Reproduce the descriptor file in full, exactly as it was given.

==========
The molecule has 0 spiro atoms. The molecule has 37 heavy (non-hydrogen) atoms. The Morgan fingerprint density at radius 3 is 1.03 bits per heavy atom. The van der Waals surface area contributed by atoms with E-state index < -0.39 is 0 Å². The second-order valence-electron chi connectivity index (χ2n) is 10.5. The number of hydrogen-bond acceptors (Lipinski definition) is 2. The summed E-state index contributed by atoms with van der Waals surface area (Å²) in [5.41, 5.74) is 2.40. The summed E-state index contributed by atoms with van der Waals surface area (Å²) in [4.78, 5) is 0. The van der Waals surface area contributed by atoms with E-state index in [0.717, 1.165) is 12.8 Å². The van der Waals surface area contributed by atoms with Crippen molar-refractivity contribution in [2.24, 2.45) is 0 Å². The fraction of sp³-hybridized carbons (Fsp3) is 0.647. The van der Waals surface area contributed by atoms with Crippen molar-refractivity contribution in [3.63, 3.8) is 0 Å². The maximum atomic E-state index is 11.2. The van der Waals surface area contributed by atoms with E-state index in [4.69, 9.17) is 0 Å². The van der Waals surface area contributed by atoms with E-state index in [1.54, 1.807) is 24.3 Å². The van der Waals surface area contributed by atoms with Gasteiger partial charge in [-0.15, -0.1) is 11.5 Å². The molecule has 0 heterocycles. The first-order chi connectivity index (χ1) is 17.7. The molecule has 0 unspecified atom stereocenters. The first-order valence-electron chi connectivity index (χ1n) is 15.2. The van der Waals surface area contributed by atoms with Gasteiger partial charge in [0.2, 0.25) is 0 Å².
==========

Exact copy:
The molecule has 0 spiro atoms. The molecule has 37 heavy (non-hydrogen) atoms. The Morgan fingerprint density at radius 3 is 1.03 bits per heavy atom. The van der Waals surface area contributed by atoms with E-state index < -0.39 is 0 Å². The second-order valence-electron chi connectivity index (χ2n) is 10.5. The number of hydrogen-bond acceptors (Lipinski definition) is 2. The summed E-state index contributed by atoms with van der Waals surface area (Å²) in [5.41, 5.74) is 2.40. The summed E-state index contributed by atoms with van der Waals surface area (Å²) in [4.78, 5) is 0. The van der Waals surface area contributed by atoms with E-state index in [0.717, 1.165) is 12.8 Å². The van der Waals surface area contributed by atoms with Crippen molar-refractivity contribution in [2.24, 2.45) is 0 Å². The fraction of sp³-hybridized carbons (Fsp3) is 0.647. The van der Waals surface area contributed by atoms with Crippen molar-refractivity contribution in [3.63, 3.8) is 0 Å². The maximum atomic E-state index is 11.2. The van der Waals surface area contributed by atoms with E-state index in [4.69, 9.17) is 0 Å². The van der Waals surface area contributed by atoms with E-state index in [1.54, 1.807) is 24.3 Å². The van der Waals surface area contributed by atoms with Gasteiger partial charge in [-0.15, -0.1) is 11.5 Å². The molecule has 0 heterocycles. The first-order chi connectivity index (χ1) is 17.7. The molecule has 0 unspecified atom stereocenters. The first-order valence-electron chi connectivity index (χ1n) is 15.2. The van der Waals surface area contributed by atoms with Gasteiger partial charge in [0.2, 0.25) is 0 Å².